The OpenSen blog reviews some recent developments for children on the autistic spectrum including a variety of humanoid robotics, kinectwiki, Cospatial, Reactickles magic and a virtual environment- Echoes:
Echoes is a technology enhanced learning experience, where young people with ASC can explore in a virtual learning environment by interacting with Andy an intelligent virtual character. Andy encourages exploration and provides opportunities for social communication in a virtual magical garden and during some hands on time with the software I was able to sort and move flower pots, collect items, throw a bouncing ball, shake rain clouds to create raindrops that allowed me to grow flowers and burst bubbles, all with Andy’s encouragement. Andy could helpfully look at items to prompt further interaction and sign to me using Makaton, even when we tried to be unhelpful by playfully soaking Andy with a rain cloud, we weren’t scolded or corrected, instead Andy continued to provide prompts to other areas of interest and opportunities that would create a more positive result from our interaction
Video and in full
The Economic and Social Research Council report findings from Topcliffe Primary School in Birmingham. The project received a grant from the ESCRC and the EPSRC. The children are using a large multi-touch screen and explore the virtual environment, interacting with an agent called Andy. The staff were surprised at the level of social interaction.
Research shows that children with autism often find computers and technology safe, motivating and engaging, particularly in the areas of social interaction and communication. Autistic children often struggle to communicate and learn effectively, but it seems that this technology can tap into their motivation and enable them to communicate in a way in which teachers simply can’t get them to do in traditional classroom settings.
Echoes 2 project
Sharon at NUI, Galway reflects on how she has used an avatar image on her Twitter account and what that meant to both her and connections she has made. She originally had a cup of coffee then moved towards a graphic that more closely resembled her physical appearance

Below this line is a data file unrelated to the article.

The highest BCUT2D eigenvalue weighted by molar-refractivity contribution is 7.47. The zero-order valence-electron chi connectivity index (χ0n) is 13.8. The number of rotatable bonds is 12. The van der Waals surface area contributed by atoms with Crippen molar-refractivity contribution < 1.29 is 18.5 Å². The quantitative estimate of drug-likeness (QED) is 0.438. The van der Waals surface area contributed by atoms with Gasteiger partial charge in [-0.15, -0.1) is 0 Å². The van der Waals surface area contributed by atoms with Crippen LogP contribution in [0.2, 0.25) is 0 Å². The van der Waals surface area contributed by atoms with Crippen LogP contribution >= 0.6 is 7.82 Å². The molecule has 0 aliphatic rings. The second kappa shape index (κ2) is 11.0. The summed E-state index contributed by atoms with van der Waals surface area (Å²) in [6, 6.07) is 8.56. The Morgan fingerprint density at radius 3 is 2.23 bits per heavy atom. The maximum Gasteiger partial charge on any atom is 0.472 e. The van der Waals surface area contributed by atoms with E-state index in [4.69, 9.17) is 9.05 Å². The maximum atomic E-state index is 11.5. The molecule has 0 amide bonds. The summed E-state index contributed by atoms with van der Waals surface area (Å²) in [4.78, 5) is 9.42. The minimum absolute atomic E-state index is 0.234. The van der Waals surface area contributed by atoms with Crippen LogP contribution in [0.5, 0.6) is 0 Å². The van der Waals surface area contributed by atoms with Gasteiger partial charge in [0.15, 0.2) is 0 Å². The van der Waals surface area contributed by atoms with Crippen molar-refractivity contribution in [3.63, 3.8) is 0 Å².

I have been told that I look a little bit like my twitter image (or should that be the other way round?). I have even been recognised at conferences, twice. But it’s clear that most people don’t recognise me when they meet me in real life. I’m fairly comfortable with that. But, I wonder if I’m still hinding behind the avatar and is it prohibiting me from a deeper engagement with my PLN when I meet them in real life?
Nikki Robertson is thrilled that her school has made ‘Building Your PLN with Twitter’ one of three three School Improvement Goals for the school year. She ran a professional development session for the staff, complete with donuts and coffee. She described her experiences on Twitter adn the Twitter basics and terminology but has encountered resistance from staff afterwards.
This sinister underlying resistance was verbalized by one of our teachers at lunch the other day and has been echoed in one way or another by several other teachers. So what is this resistance? Well, here is a paraphrased quote:
“I’m not sharing my lesson plans or activities with anyone. I worked to hard to make them to just give them away.”
Afshan Jafar on Inside Higher Ed reveals why he is currently not on Facebook and starts an interesting discussion. Whilst he sees many possibilities for extending professional networks he is concerned about some of the social connections and also the commodification of ourselves and our lives.